Like this story? Please share or recommend it…

More funding for Aus-NZ Super Scope bid

Artist's impression of dishes that will make up the SKA radio telescope.

Artist's impression of dishes that will make up the SKA radio telescope.

THE FEDERAL GOVERNMENT WILL PROVIDE an extra $40.2 million over four years to support Australia’s bid to host the Square Kilometre Array (SKA), in partnership with New Zealand.

The SKA will be the largest and most advanced radio telescope ever constructed. It will consist of thousands of antennae, spread out across a continent and connected by a fibre-optic network, with the data it generates processed by a powerful supercomputer.

Australia is an ideal candidate to host the SKA, thanks to the data and speed capabilities of the National Broadband Network, our large tracts of radio-quiet land and our research strengths in astronomy, the physical sciences and ICT.

Australia’s joint bid with New Zealand is one of two short-listed to host the SKA, with a final decision on the site expected early in 2012.

This funding will assist Australia’s bid and support pre-construction design and development work if the bid is successful.

Attracting global investment in this massive technologically advanced project to Australia will generate spin-off returns for business.

Researchers and engineers from the world’s leading institutions will work together on the SKA, developing the next generation technologies the project will demand. In turn, Australia’s research community will build their skills and expand their networks.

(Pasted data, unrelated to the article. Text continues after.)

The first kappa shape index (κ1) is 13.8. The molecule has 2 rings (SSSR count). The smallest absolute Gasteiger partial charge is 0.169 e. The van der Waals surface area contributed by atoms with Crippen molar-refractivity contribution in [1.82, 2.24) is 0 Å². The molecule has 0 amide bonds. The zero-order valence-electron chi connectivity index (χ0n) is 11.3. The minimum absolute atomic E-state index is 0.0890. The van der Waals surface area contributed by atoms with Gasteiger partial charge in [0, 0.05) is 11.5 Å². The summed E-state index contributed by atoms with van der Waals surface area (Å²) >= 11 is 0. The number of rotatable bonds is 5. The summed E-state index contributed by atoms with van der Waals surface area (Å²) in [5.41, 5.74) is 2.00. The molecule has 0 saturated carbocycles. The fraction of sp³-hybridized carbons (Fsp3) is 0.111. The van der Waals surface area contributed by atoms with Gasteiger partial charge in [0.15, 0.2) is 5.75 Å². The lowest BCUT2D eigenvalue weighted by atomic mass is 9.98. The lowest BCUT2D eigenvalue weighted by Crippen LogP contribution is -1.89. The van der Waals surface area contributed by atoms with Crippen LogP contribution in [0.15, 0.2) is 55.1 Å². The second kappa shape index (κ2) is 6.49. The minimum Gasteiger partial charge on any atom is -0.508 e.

They can use those same capabilities to create cutting-edge products for consumers in computing, in renewable energy and in communications.

By the end of 2011 the SKA programme will be ready to transition to the detailed design and pre-construction engineering phase.

Adapted from information issued by the office of Senator the Hon Kim Carr. Images courtesy SPDO.

Get SpaceInfo.com.au daily updates by RSS or email! Click the RSS Feed link at the top right-hand corner of this page, and then save the RSS Feed page to your bookmarks. Or, enter your email address (privacy assured) and we’ll send you daily updates. Or follow us on Twitter, @spaceinfo_oz

Like this story? Please share or recommend it…

Australia from space

Astronaut photo of the Petermann Ranges

The Petermann Ranges span 320 kilometres from eastern Western Australia into southwestern Northern Territory. The Range has been classified as a site of National Significance and lies within the proposed Katiti-Petermann Indigenous Protected Area.

THESE AMAZING IMAGES of selected landmarks in Australia were taken by European astronaut Paolo Nespoli during his current six-month stay aboard the International Space Station (ISS).

The ISS circles the globe in every 91 minutes, with different parts of our planet’s surface visible underneath each orbit as the Earth rotates.

Astronaut photo of Prominent Hill Mine

Prominent Hill Mine is a gold, silver and copper mine in northwest South Australia. Currently owned and operated by OZ Minerals, sale of the mine to the Chinese company Minmetals Australia Pty Ltd was blocked by the Australian Government on national security grounds…the mine is located within a high-security military area.

Astronaut photo of Mount Conner

Mount Conner is a flat-topped mountain in the Northern Territory, rising 300 metres above ground level (or 859 metres above mean sea level). It is thought to be part of the same sub-surface rock substrate that lies beneath the more famous Uluru (Ayers Rock) and Kata-Tjuta (the Olgas).

Astronaut photo of Lake Gairdner